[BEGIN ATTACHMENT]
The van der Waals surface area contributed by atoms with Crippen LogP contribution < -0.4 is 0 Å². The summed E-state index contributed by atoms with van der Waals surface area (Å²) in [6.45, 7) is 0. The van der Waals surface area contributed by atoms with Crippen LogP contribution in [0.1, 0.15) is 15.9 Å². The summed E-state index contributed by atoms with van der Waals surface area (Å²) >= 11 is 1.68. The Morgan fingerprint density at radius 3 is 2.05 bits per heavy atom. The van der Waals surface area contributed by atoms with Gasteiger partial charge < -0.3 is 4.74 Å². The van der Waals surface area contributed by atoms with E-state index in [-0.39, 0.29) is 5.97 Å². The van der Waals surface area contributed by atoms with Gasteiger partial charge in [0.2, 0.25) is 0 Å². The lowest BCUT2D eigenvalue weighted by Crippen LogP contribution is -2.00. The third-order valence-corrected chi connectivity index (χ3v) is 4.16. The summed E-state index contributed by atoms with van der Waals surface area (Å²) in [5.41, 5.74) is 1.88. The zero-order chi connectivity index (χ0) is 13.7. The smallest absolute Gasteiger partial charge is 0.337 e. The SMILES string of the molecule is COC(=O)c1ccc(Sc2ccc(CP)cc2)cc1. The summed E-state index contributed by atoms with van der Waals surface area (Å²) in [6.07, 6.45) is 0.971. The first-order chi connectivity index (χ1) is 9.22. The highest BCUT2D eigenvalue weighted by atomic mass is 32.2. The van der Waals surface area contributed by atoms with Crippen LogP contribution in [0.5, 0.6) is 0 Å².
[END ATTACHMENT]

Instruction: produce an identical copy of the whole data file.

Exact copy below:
The van der Waals surface area contributed by atoms with Crippen LogP contribution < -0.4 is 0 Å². The summed E-state index contributed by atoms with van der Waals surface area (Å²) in [6.45, 7) is 0. The van der Waals surface area contributed by atoms with Crippen LogP contribution in [0.1, 0.15) is 15.9 Å². The summed E-state index contributed by atoms with van der Waals surface area (Å²) >= 11 is 1.68. The Morgan fingerprint density at radius 3 is 2.05 bits per heavy atom. The van der Waals surface area contributed by atoms with Gasteiger partial charge < -0.3 is 4.74 Å². The van der Waals surface area contributed by atoms with E-state index in [-0.39, 0.29) is 5.97 Å². The van der Waals surface area contributed by atoms with Gasteiger partial charge in [0.2, 0.25) is 0 Å². The lowest BCUT2D eigenvalue weighted by Crippen LogP contribution is -2.00. The third-order valence-corrected chi connectivity index (χ3v) is 4.16. The summed E-state index contributed by atoms with van der Waals surface area (Å²) in [5.41, 5.74) is 1.88. The zero-order chi connectivity index (χ0) is 13.7. The smallest absolute Gasteiger partial charge is 0.337 e. The SMILES string of the molecule is COC(=O)c1ccc(Sc2ccc(CP)cc2)cc1. The summed E-state index contributed by atoms with van der Waals surface area (Å²) in [6.07, 6.45) is 0.971. The first-order chi connectivity index (χ1) is 9.22. The highest BCUT2D eigenvalue weighted by atomic mass is 32.2. The van der Waals surface area contributed by atoms with Crippen LogP contribution in [0.5, 0.6) is 0 Å².